Thanks to our citizens' love and care for trees, we enjoy nearly 50 percent canopy cover and are proud to be a Tree City USA Community for 34 consecutive years.

Trees cool the summer air, filter dust and pollution, provide cover for wildlife, beautify our surroundings, and so much more.  The Town encourages preservation of our urban forest, and with special state legislative authority has been regulating clear-cutting since July 2002.

Join Us 

Use the tips and resources below to plant trees on your property. Follow us as we plant trees in our community. Together we’ll celebrate our efforts and the environmental and economic value trees provide our community.

Arbor Day

Celebrate the importance of trees with our Arbor Day Celebration in downtown Cary.


Planting a tree in springtime? Check mulched areas and shrub beds for seedlings that need transplanting. The smaller the seedling, the better the chance of survival. Trees such as maple, ash and dogwood germinate in the spring, and first-year seedlings are easier to move successfully. Oaks and other trees germinate in the fall. 

The National Arbor Day Foundation lists nine things you should know about trees.

Check out the NC Forest Service for more about the benefits of urban forests.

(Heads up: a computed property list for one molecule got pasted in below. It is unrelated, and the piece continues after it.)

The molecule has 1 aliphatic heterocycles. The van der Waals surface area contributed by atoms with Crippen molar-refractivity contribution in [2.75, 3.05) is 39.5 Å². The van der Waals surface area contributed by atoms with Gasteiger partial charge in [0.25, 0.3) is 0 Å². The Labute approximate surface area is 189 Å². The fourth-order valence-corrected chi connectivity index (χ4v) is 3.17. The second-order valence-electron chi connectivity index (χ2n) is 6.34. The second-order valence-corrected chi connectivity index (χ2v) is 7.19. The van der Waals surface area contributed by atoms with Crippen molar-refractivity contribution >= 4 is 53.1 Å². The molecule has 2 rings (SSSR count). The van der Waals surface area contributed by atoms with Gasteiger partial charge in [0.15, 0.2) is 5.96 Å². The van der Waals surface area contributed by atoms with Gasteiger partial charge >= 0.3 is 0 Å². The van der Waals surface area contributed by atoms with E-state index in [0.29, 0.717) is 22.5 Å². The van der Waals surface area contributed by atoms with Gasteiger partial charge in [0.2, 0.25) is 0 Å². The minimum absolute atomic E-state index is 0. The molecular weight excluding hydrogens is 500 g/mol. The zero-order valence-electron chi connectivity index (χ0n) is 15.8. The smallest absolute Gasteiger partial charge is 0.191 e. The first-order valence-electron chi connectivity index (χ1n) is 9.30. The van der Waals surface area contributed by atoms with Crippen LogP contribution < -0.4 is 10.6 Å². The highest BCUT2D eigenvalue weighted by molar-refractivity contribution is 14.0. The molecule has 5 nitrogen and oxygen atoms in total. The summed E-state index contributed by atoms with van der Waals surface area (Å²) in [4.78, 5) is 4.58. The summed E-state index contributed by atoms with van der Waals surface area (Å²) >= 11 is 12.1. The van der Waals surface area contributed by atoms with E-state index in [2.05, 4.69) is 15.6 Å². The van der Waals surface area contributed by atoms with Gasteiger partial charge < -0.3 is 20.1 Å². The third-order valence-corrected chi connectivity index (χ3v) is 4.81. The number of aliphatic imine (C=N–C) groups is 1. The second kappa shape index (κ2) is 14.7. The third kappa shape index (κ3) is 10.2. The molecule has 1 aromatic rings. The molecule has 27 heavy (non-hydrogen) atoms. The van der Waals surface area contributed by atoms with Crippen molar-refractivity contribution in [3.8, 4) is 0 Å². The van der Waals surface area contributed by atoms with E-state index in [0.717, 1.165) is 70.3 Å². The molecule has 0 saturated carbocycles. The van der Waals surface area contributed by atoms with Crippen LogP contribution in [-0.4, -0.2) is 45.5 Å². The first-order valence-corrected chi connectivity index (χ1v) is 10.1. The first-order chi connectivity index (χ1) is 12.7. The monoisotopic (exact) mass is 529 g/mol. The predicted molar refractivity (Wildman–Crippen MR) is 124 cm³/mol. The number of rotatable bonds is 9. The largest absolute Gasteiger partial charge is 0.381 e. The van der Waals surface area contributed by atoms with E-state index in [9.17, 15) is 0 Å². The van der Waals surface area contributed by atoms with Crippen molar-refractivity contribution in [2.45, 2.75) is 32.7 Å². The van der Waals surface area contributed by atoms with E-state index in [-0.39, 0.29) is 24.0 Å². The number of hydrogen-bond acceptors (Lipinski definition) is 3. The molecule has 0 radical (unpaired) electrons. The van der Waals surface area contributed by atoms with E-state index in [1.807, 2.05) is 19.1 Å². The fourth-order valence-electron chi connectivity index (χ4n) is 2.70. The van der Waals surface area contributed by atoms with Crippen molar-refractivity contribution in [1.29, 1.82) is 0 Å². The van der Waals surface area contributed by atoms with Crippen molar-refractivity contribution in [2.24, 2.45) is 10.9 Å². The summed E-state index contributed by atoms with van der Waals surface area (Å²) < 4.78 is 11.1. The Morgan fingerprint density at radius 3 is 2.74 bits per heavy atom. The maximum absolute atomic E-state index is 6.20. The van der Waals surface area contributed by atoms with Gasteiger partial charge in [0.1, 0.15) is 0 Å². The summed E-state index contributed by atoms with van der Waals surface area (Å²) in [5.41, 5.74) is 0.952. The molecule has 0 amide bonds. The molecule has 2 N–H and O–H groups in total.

With the right touch, mulch retains soil moisture, acts as a buffer from extreme temperatures and suppresses weeds. When time to mulch, know what’s needed:

  • Check the depth of existing mulch and, if sufficient, use a rake to break it up and refresh the look.
  • Think 3x3x3: up to three inches of mulch, at least three inches away from the trunk, in a circle three feet wide or to the edge of the canopy when possible. 
Following these suggestions prevents you from creating a "mulch volcano," mulching too high and too deep around tree trunks. These mounds of mulch are bad news for tree growth and development. They make tree bark prone to disease, attracts insects and rodents, and affects root development.
The NC Urban Forest Council provides more tree mulching tips.

Tree Diseases

Emerald Ash Borer
Hemlock Woolly Adelgid

Tree Identification

The National Arbor Day Foundation has information on tree identification.

The Plant Information Center at the University of North Carolina at Chapel Hill lists common North Carolina trees.

Local Resources

The J.C. Raulston Arboretum is on the west side of Raleigh.
The North Carolina Botanical Garden is in Chapel Hill.
The N.C. Division of Forest Resources operates a system of educational state forests.